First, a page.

(RNS) A New Jersey man who claimed God made him kill his pregnant girlfriend will get a new trial because jurors deciding his case should have been allowed to hear special instructions about an insanity defense, an appellate panel has ruled.
The three-judge panel tossed out the conviction and 50-year sentence of Boyce Singleton Jr. on Monday (Feb. 28) because it said the trial judge should have allowed the jury to consider an insanity defense.
During Singleton’s trial in 2008, Superior Court Judge Patricia LeBon gave the general instructions that jurors could reach a guilty verdict on a murder charge if they found the defendant knew the killing was wrong.
But, the appellate panel said, LeBon should have told jurors they could acquit Singleton by reason of insanity—even if they found Singleton knew killing Michelle Cazan was wrong—if they believed he felt God compelled him to act.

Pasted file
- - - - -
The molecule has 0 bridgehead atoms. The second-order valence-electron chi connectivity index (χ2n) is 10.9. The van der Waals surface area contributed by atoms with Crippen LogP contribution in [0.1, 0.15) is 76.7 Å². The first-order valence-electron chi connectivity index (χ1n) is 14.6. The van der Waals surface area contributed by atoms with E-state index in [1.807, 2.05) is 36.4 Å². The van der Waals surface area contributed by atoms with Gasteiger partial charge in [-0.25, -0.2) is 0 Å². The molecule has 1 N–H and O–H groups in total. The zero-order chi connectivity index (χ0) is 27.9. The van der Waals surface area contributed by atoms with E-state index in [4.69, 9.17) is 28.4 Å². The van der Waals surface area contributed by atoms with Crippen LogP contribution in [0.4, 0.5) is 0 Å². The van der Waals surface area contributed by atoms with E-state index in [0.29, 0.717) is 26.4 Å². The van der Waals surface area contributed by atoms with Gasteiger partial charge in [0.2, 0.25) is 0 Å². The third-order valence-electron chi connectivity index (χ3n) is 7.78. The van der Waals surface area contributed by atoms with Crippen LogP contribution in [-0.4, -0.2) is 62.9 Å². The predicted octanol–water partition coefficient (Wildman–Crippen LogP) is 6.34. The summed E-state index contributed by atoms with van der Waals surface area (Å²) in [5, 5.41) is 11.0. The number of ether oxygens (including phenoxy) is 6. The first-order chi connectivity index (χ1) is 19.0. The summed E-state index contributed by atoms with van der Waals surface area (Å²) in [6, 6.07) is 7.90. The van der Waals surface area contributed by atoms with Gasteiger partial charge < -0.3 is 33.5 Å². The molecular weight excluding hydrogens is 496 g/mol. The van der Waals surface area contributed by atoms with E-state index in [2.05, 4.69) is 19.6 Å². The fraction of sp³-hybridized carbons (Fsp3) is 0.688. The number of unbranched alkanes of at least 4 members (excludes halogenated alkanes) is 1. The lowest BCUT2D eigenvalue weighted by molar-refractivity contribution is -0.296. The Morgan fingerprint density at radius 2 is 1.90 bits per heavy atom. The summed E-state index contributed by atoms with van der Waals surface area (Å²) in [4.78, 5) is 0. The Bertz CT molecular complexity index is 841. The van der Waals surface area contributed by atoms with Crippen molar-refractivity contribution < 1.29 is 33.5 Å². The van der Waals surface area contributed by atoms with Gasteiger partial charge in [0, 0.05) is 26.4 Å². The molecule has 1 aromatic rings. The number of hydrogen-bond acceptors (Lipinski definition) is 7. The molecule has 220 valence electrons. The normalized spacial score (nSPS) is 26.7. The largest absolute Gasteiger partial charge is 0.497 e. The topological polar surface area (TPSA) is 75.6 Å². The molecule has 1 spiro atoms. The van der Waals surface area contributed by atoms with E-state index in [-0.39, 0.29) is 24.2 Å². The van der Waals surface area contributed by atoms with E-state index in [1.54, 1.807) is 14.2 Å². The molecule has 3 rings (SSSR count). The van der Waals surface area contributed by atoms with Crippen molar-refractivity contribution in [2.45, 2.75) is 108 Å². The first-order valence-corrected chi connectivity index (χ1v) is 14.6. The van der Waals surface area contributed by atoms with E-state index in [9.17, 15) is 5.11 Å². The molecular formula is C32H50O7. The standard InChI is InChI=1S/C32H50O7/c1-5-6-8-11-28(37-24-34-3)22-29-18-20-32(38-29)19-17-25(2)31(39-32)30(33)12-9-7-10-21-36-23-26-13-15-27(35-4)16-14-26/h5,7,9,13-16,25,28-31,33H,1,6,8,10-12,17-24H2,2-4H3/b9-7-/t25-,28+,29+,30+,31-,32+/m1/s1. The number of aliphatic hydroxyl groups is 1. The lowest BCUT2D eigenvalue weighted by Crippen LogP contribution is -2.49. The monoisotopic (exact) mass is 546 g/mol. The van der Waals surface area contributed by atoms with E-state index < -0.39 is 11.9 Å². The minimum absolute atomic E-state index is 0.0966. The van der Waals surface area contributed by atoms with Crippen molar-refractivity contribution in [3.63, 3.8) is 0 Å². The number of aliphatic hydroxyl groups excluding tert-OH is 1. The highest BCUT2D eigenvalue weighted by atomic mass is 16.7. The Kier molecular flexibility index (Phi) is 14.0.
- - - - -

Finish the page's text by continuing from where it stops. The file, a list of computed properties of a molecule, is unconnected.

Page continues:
“It was for the jury to find the facts and determine whether the defendant believed God commanded him to kill Michelle,” Judge Clarkson Fisher Jr. wrote for the appeals court. “And it was for the judge to provide instructions depending upon how the jury might find the facts.”
Singleton, now 32, admitted he fatally shot and stabbed Cazan in their home in Mansfield Township on Sept. 13, 2005. Testifying during his 10-day trial, Singleton told jurors, “It was the right thing to do because it was something God was telling me to do.”
(MaryAnn Spoto writes for The Star-Ledger in Newark, N.J.)